Cheddarmongers Photo Skillz!

I still struggle with photography, but I know it doesn't take a very expensive camera, in fact, a 2 megapixel should be just fine. I use a Nikon Coolpix 3.2 megapixel; it was pretty pricey when it was new, but it would be pretty cheap today.

A couple of things that'll get you good pictures:

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[*]Light!
[*]Light! Can't have too much light! Just be sure to diffuse your light. If you can, go for professional photography lights. If you can get a hold of the 85 watt color-corrected fluorescent bulbs with lamps and diffusers, or shooting the light through an umbrella, you will be very happy. Standard bulbs just aren't powerful enough for this use.
[*]From Vermis -- For light, you can get daylight simulation bulbs from decent art or craft shops. These give a white light, compared to the yellow of most household bulbs which can alter the colours. They do cost a bit more, though. If you use them sparingly they should last a while.
[*]No Flash! That'll glare and screw up the color -- [i]update -- yes, you can use flash, because it provides more light than desk lamps, but make sure your miniature or background aren't shiny at all. Try to diffuse the flash to prevent glare.[/i]
[*]Macro mode. That's for close-ups. The big downfall to Macro mode for me is that you lose depth of field. That means that just a thin slice of space is in focus. If you're taking a picture of a big figure, some parts of it will end up blurry. I think more light helps, but even with a shallow depth of field, you'll get good enough pictures to post.
[*]Tripod and timer! Some of my shutter speeds are 1 second. A timer and tripod will keep you from shaking the camera.
[*]A neutral background. Don't just take your picture on your painting desk! The clutter will ruin the picture. Some folks use gradiated paper, others use plain white. I have a neutral gray scenic backdrop that I usually use.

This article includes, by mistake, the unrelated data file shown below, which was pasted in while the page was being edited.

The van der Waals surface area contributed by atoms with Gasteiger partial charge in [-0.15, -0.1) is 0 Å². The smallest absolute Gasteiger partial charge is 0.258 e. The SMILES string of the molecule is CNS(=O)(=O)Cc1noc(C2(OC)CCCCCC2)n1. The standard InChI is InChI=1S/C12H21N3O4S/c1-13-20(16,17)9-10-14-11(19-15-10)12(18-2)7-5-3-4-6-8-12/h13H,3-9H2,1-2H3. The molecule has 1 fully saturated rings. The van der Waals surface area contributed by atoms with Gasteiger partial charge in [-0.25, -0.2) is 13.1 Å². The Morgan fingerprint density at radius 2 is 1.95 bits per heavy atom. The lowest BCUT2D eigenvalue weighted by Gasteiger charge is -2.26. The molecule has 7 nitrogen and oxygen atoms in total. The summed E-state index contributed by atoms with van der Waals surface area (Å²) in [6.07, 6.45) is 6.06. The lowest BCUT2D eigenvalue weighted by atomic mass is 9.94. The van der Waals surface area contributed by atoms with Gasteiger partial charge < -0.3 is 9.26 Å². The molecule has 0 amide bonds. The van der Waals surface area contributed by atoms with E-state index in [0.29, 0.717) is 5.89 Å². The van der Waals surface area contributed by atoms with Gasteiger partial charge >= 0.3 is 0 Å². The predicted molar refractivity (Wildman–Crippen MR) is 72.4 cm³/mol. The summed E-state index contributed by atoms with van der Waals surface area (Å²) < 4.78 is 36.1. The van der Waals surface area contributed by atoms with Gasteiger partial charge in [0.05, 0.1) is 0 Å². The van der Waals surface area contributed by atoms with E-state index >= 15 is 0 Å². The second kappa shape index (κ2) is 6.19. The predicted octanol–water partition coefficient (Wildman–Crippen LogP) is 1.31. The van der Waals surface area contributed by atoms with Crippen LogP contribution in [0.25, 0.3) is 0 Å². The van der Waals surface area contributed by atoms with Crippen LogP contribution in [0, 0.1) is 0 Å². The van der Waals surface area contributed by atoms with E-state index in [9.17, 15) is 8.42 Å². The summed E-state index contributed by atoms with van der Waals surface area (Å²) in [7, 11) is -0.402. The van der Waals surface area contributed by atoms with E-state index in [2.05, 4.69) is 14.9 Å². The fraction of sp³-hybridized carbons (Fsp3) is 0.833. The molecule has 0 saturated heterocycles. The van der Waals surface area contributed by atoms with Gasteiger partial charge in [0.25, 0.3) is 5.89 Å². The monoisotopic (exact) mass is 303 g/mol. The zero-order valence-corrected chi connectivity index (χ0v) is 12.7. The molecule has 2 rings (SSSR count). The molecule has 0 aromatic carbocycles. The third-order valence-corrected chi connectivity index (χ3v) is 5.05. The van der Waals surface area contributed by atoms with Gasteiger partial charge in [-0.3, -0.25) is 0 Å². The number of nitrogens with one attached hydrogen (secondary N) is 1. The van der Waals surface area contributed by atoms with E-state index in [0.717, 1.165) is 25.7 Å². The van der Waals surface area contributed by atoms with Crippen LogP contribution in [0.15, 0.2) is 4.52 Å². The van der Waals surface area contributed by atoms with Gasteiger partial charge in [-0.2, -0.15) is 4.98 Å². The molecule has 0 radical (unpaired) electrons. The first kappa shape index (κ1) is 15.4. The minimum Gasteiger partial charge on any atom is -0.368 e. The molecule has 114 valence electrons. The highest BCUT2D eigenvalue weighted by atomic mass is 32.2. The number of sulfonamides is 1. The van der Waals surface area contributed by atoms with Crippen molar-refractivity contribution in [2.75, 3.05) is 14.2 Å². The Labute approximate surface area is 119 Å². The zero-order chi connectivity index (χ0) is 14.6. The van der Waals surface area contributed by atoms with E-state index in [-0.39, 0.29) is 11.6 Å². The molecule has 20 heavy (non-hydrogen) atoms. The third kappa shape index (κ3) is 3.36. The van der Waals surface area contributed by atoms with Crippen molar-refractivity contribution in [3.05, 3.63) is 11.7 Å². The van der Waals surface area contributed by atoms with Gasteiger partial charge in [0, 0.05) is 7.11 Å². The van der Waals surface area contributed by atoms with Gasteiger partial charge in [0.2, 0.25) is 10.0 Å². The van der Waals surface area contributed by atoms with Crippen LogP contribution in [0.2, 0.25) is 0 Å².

[*]From Gi6ers (?) A decent graphics program can help to touch up brightness, contrast, etc. I use GIMP, which is freeware and is more than adequate.
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The first tips were the essentials; theres a few slightly more advanced tips I can offer, then you'll have to go to the experts because I'm still not satisfied with my results.

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[*]White balance -- many digital cameras allow you to take a measure of white before you take the picture, therefore it doesn't matter what kind of bulbs you use, as long as they are all the same.
[*]Color scale -- I created a color scale including a basic gray scale and printed it out:

[img_assist|nid=336|title=Color Scale|desc=|link=popup|align=right|width=52|height=100]

include that somewhere on the edge of your picture so that you can crop it out later. The white area can be used to calibrate your white balance. The 50% gray and the black can be used in photoshop to adjust your curves, and the rainbow pallette forces the camera to include the full color spectrum in the picture. You can also use it to adjust your monitor.
[*]Camera manual mode -- use aperture priority and make the aperture as small as you can (the bigger the number, the smaller the aperture(sorry if I misspelled it!)). This will require long exposure times, but it will help maximize the depth of field. Unless your camera has a pesky filter that pre-empts the aperture size to filter out noise(like mine does, damnit!!).
[*]Image software -- I haven't used GIMP, but use something that can at least crop and resize your pictures. I think the best maximum size is 600 pixels wide, but I may start posting larger pictures.
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Any more tips? Feel free to comment!

Comments

This is a conglomeration of my photography tips posted in the Forum of Doom.

[i]See my gallery here![/i]
David's Miniatures

Big Boris from Heresy Miniatures contributed the following hints:

[quote="Andy Foster"]
1. For better depth of field, try moving the camera back and zooming in.
2. For better pictures, get a better camera!
[/quote]

[i]See my gallery here! [/i]
David's Miniatures

My photography equipment and technique have been updated since I wrote this, so I'm editing the article, but won't go into DSLR photography here.